Northern Caucasus Violence Emerges in Russia

Mere months before the start of the Sochi Olympic Games, violence has broken out in Russia.  On Monday afternoon, a suicide bomber blew up a passenger bus in the industrial city of Volgograd, killing at least six people and injuring 32. According to reports, the bomber was the wife of a leader who is in control of a rebel group in Dagestan, a republic of Russia located in the Northern Caucasus.

Dagestan belongs to a group of Russian republics (including Chechnya and Ingushetia) that has been plagued by violence due to the ongoing strife between the Russian army and Muslim fundamentalists. This strife began with the invasion of Dagestan in 1999 by the Chechnya-based Islamic International Brigade (IIPB) – Russia responded by invading Chechnya in order to quell the IIPB insurgency. Ever since, Dagestan has been a venue for guerilla warfare by various violent Islamic separatist movements, and the leader of the republic, Ramazan Abdulatipov, has been pressured by the Kremlin to halt the violence since his election last month. The Kremlin wields a great deal of influence over the republic’s domestic policies, as it provides approximately 70 percent of its budget.

There is little certainty that this militancy will not continue to spill into Russia with the impending Olympic Games.  In July, Doku Umarov, the Chechen leader of the radical Islamic Caucasus Emirate who has claimed several attacks on Russian civilians, called on all Islamic militants to disrupt the games in any way possible. Since violence in Dagestan has not decreased significantly in comparison to last year, Abdulatipov will be working with significant vigor over the coming months to ensure the security of civilians on Russian soil.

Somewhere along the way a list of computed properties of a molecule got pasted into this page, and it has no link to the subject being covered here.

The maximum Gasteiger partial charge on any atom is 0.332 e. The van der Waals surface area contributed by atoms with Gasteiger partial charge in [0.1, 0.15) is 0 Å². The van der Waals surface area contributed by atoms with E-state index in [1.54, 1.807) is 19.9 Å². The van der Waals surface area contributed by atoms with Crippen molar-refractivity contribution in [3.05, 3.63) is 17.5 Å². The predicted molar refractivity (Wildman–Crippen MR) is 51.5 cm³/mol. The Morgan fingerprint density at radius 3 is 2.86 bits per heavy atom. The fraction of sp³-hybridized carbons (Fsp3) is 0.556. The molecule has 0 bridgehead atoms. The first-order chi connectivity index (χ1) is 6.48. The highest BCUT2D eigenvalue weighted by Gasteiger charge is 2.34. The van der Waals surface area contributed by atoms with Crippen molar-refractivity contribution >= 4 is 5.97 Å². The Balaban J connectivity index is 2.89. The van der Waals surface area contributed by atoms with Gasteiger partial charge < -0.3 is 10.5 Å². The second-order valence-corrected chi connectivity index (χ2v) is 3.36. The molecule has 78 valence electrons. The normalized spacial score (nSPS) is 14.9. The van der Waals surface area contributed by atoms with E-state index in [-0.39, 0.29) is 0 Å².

About Dahlia James

Dahlia James is a Research Analyst at the NATO Association of Canada, where she writes articles on current events, as well as women in security, Canada’s involvement in NATO, and NATO’s multilateral connections. She has completed her Honours Bachelor of Arts degree at the University of Toronto, where she studied Political Science, History, and American Studies. For the entirety of the 2011-2012 academic year, she studied abroad at the Rothberg International School at the Hebrew University of Jerusalem where her studies were focused on Israeli foreign policy and Middle Eastern studies. Her recent experience includes acting as the Co-Editor in Chief of the Undergraduate Journal of American Studies at the Munk School of Global Affairs, and interning in the research and editorial department at the Jerusalem Centre of Public Affairs. Her interests lie in American foreign policy, Canadian-American bilateral affairs, and both Israeli and Middle Eastern politics.